a good place to settle down

sevengem

Senior Member
Chinese
It is a good place to settle down.

Is this sentence right? I think it needs a preposition at the end, like "in". What do you think?
 
  • owlman5

    Senior Member
    English-US
    I've often wondered about this, but people probably use phrases like this more often without the preposition at the end: This is a great place to live. This is a good place to settle down. I actually prefer "in" at the end of your example, but it certainly doesn't sound odd without it.
     

    Hermione Golightly

    Senior Member
    British English
    At first sight it was fine and at second sight it still is. I can see the temptation to add 'in'. We can use 'settle down' on its own and with certain adverbs like 'here'. I wonder if we even need 'down'!
    'This seems a good place to settle.'
     

    sevengem

    Senior Member
    Chinese
    I've often wondered about this, but people probably use phrases like this more often without the preposition at the end: This is a great place to live. This is a good place to settle down. I actually prefer "in" at the end of your example, but it certainly doesn't sound odd without it.
    But grammatically speaking, it still needs "in" to make the sentence complete, right?
     

    owlman5

    Senior Member
    English-US
    I suppose that depends on who is making the rules. Omissions like this are so common that one grammarian or another has probably accepted the structure as normal. If that hasn't happened yet, it probably will in the future.

    In real speech, I've noticed my compatriots tend to avoid or omit things if they're not sure which form to use. The "who/whom" difference is troubling enough that many people now avoid using "Women who think ...." in favor of "Women that think...". A sort of generalized avoidance of "who" as a relative pronoun occurs. Perhaps there is enough confusion about the best preposition to use after "place" that speakers now routinely drop it: It's a good place to live in?at? Becomes: It's a good place to live.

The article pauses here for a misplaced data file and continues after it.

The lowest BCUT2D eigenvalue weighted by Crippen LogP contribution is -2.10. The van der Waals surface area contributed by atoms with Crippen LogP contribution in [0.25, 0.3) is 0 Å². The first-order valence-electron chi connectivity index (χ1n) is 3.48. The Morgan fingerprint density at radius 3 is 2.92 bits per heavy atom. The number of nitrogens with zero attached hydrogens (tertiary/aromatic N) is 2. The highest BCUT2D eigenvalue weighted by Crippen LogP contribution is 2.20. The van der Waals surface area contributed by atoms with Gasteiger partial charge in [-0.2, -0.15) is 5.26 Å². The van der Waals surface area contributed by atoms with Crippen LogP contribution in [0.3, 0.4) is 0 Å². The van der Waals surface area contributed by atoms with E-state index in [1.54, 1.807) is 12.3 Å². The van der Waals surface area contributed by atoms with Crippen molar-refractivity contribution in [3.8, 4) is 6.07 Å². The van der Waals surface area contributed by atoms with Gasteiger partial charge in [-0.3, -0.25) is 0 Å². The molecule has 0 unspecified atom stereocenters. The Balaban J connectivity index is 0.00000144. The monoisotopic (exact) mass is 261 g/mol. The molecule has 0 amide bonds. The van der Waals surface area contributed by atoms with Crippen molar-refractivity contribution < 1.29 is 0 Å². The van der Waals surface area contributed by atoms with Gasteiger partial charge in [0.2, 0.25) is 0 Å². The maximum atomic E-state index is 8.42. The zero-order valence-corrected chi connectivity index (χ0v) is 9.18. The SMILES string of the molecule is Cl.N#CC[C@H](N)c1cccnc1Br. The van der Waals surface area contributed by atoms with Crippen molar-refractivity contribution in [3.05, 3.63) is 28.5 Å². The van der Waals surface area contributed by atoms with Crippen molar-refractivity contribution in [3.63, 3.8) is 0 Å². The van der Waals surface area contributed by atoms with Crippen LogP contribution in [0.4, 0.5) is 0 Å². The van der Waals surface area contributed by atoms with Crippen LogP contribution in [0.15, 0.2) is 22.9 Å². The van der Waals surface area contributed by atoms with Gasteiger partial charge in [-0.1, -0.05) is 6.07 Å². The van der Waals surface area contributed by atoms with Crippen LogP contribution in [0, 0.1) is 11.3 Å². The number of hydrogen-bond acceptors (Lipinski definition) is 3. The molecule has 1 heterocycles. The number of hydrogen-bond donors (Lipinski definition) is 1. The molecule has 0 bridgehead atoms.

After all, there isn't much time in a conversation for people to mull over uncertainties about grammar. I imagine that something similar happened in English long ago as the descendants of fluent Old English speakers began to slur and then drop the endings of inflected words after the Norman-French conquest.
     
    Last edited:

    DonnyB

    Sixties Mod
    English UK Southern Standard English
    But grammatically speaking, it still needs "in" to make the sentence complete, right?
    I don't think you need "in" grammatically, but I think the sentence does sound better (or more complete, if you like) if you include it. :)
     

    sevengem

    Senior Member
    Chinese
    Similarly, Is this sentence "There is nothing to be surprised" correct? Or do we need "at" or "about"?
     

    owlman5

    Senior Member
    English-US
    This latest example definitely needs "about" or "at". I've never heard or read anything that makes me believe the omission of one of those prepositions is normal after "surprised".
     

    sevengem

    Senior Member
    Chinese
    So the "place" example is a special one where the omission of preposition at the end is allowed, but other examples like "be surprised" is not?
     

    DonnyB

    Sixties Mod
    English UK Southern Standard English
    Yes: like a lot of things in English, it's not really a question of things being "allowed", so much as just the way most people are in the habit of saying it.
     
    < Previous | Next >
    Top